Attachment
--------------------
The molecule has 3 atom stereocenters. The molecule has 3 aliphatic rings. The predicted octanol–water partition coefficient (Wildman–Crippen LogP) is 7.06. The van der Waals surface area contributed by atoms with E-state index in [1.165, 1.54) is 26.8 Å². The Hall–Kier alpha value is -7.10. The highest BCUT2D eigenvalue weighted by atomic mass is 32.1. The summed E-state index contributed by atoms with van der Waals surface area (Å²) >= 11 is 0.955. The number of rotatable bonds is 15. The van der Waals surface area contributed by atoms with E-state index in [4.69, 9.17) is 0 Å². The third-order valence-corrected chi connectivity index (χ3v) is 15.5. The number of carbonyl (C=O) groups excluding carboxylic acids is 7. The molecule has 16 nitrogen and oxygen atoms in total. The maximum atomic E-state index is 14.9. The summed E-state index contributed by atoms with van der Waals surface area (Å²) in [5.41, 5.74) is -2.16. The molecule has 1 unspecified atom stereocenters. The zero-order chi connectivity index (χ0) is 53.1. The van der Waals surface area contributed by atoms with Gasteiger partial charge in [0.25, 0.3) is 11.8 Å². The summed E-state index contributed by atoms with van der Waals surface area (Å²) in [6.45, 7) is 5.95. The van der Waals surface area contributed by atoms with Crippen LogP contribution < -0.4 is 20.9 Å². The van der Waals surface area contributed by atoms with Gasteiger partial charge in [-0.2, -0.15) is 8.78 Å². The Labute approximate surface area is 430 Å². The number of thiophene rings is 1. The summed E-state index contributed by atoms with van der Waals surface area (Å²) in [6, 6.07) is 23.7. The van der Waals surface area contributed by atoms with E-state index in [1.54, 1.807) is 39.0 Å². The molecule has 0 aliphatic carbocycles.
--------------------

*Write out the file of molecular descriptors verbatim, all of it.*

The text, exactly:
The molecule has 3 atom stereocenters. The molecule has 3 aliphatic rings. The predicted octanol–water partition coefficient (Wildman–Crippen LogP) is 7.06. The van der Waals surface area contributed by atoms with E-state index in [1.165, 1.54) is 26.8 Å². The Hall–Kier alpha value is -7.10. The highest BCUT2D eigenvalue weighted by atomic mass is 32.1. The summed E-state index contributed by atoms with van der Waals surface area (Å²) >= 11 is 0.955. The number of rotatable bonds is 15. The van der Waals surface area contributed by atoms with E-state index in [4.69, 9.17) is 0 Å². The third-order valence-corrected chi connectivity index (χ3v) is 15.5. The number of carbonyl (C=O) groups excluding carboxylic acids is 7. The molecule has 16 nitrogen and oxygen atoms in total. The maximum atomic E-state index is 14.9. The summed E-state index contributed by atoms with van der Waals surface area (Å²) in [5.41, 5.74) is -2.16. The molecule has 1 unspecified atom stereocenters. The zero-order chi connectivity index (χ0) is 53.1. The van der Waals surface area contributed by atoms with Gasteiger partial charge in [0.25, 0.3) is 11.8 Å². The summed E-state index contributed by atoms with van der Waals surface area (Å²) in [6.45, 7) is 5.95. The van der Waals surface area contributed by atoms with Crippen LogP contribution < -0.4 is 20.9 Å². The van der Waals surface area contributed by atoms with Gasteiger partial charge in [-0.2, -0.15) is 8.78 Å². The Labute approximate surface area is 430 Å². The number of thiophene rings is 1. The summed E-state index contributed by atoms with van der Waals surface area (Å²) in [6, 6.07) is 23.7. The van der Waals surface area contributed by atoms with E-state index in [1.54, 1.807) is 39.0 Å². The molecule has 0 aliphatic carbocycles.